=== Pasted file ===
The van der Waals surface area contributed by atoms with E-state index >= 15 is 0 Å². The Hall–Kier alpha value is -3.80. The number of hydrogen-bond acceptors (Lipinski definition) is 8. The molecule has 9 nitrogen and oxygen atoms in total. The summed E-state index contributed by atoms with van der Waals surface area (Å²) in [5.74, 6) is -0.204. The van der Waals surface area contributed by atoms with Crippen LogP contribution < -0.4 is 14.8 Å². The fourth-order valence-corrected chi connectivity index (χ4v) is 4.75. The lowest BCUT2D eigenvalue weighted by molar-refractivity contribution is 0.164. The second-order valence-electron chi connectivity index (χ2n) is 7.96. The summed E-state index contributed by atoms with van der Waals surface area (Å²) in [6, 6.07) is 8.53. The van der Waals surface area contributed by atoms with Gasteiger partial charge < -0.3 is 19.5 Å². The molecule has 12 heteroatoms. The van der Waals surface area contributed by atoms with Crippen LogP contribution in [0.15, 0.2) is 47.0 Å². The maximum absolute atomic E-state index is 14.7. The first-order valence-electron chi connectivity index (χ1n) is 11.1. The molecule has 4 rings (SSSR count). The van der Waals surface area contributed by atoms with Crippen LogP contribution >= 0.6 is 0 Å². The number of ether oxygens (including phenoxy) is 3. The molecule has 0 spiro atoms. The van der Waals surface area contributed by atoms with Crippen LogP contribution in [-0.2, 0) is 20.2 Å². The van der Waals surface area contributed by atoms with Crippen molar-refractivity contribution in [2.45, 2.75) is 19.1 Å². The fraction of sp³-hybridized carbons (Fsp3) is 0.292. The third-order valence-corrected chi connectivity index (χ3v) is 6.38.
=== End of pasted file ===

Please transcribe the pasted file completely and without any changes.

The van der Waals surface area contributed by atoms with E-state index >= 15 is 0 Å². The Hall–Kier alpha value is -3.80. The number of hydrogen-bond acceptors (Lipinski definition) is 8. The molecule has 9 nitrogen and oxygen atoms in total. The summed E-state index contributed by atoms with van der Waals surface area (Å²) in [5.74, 6) is -0.204. The van der Waals surface area contributed by atoms with Crippen LogP contribution < -0.4 is 14.8 Å². The fourth-order valence-corrected chi connectivity index (χ4v) is 4.75. The lowest BCUT2D eigenvalue weighted by molar-refractivity contribution is 0.164. The second-order valence-electron chi connectivity index (χ2n) is 7.96. The summed E-state index contributed by atoms with van der Waals surface area (Å²) in [6, 6.07) is 8.53. The van der Waals surface area contributed by atoms with Gasteiger partial charge < -0.3 is 19.5 Å². The molecule has 12 heteroatoms. The van der Waals surface area contributed by atoms with Crippen LogP contribution in [0.15, 0.2) is 47.0 Å². The maximum absolute atomic E-state index is 14.7. The first-order valence-electron chi connectivity index (χ1n) is 11.1. The molecule has 4 rings (SSSR count). The van der Waals surface area contributed by atoms with Crippen LogP contribution >= 0.6 is 0 Å². The number of ether oxygens (including phenoxy) is 3. The molecule has 0 spiro atoms. The van der Waals surface area contributed by atoms with Crippen LogP contribution in [-0.2, 0) is 20.2 Å². The van der Waals surface area contributed by atoms with Crippen molar-refractivity contribution in [2.45, 2.75) is 19.1 Å². The fraction of sp³-hybridized carbons (Fsp3) is 0.292. The third-order valence-corrected chi connectivity index (χ3v) is 6.38.